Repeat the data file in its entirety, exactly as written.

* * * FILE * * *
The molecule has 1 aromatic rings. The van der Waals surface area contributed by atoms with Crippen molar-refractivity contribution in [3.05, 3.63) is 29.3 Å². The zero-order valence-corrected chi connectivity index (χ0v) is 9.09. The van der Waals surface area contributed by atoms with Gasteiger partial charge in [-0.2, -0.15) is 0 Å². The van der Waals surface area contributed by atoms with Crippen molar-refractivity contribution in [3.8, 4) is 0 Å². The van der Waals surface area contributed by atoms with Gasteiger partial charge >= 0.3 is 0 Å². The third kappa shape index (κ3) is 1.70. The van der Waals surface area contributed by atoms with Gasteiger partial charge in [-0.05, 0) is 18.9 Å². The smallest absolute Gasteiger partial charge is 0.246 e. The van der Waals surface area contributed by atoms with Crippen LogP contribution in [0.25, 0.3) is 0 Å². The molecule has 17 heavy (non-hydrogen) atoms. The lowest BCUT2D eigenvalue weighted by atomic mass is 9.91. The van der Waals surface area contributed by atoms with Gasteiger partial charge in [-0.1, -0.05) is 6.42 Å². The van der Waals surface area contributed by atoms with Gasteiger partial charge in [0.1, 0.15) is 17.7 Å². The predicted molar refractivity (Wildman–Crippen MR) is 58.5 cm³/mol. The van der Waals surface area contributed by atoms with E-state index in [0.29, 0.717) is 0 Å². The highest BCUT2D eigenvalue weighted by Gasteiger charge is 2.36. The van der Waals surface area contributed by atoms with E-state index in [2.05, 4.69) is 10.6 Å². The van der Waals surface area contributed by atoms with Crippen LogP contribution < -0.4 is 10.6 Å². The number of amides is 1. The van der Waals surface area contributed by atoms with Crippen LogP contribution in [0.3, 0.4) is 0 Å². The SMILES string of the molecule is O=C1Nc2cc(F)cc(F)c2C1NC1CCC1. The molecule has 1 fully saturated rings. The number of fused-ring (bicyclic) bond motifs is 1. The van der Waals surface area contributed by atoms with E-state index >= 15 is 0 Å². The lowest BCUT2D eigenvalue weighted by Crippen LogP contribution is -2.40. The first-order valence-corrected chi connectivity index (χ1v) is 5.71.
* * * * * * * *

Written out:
The molecule has 1 aromatic rings. The van der Waals surface area contributed by atoms with Crippen molar-refractivity contribution in [3.05, 3.63) is 29.3 Å². The zero-order valence-corrected chi connectivity index (χ0v) is 9.09. The van der Waals surface area contributed by atoms with Gasteiger partial charge in [-0.2, -0.15) is 0 Å². The van der Waals surface area contributed by atoms with Crippen molar-refractivity contribution in [3.8, 4) is 0 Å². The van der Waals surface area contributed by atoms with Gasteiger partial charge >= 0.3 is 0 Å². The third kappa shape index (κ3) is 1.70. The van der Waals surface area contributed by atoms with Gasteiger partial charge in [-0.05, 0) is 18.9 Å². The smallest absolute Gasteiger partial charge is 0.246 e. The van der Waals surface area contributed by atoms with Crippen LogP contribution in [0.25, 0.3) is 0 Å². The molecule has 17 heavy (non-hydrogen) atoms. The lowest BCUT2D eigenvalue weighted by atomic mass is 9.91. The van der Waals surface area contributed by atoms with Gasteiger partial charge in [-0.1, -0.05) is 6.42 Å². The van der Waals surface area contributed by atoms with Gasteiger partial charge in [0.1, 0.15) is 17.7 Å². The predicted molar refractivity (Wildman–Crippen MR) is 58.5 cm³/mol. The van der Waals surface area contributed by atoms with E-state index in [0.29, 0.717) is 0 Å². The highest BCUT2D eigenvalue weighted by Gasteiger charge is 2.36. The van der Waals surface area contributed by atoms with E-state index in [2.05, 4.69) is 10.6 Å². The van der Waals surface area contributed by atoms with Crippen LogP contribution < -0.4 is 10.6 Å². The number of amides is 1. The van der Waals surface area contributed by atoms with Crippen LogP contribution in [0.3, 0.4) is 0 Å². The SMILES string of the molecule is O=C1Nc2cc(F)cc(F)c2C1NC1CCC1. The molecule has 1 fully saturated rings. The number of fused-ring (bicyclic) bond motifs is 1. The van der Waals surface area contributed by atoms with E-state index >= 15 is 0 Å². The lowest BCUT2D eigenvalue weighted by Crippen LogP contribution is -2.40. The first-order valence-corrected chi connectivity index (χ1v) is 5.71.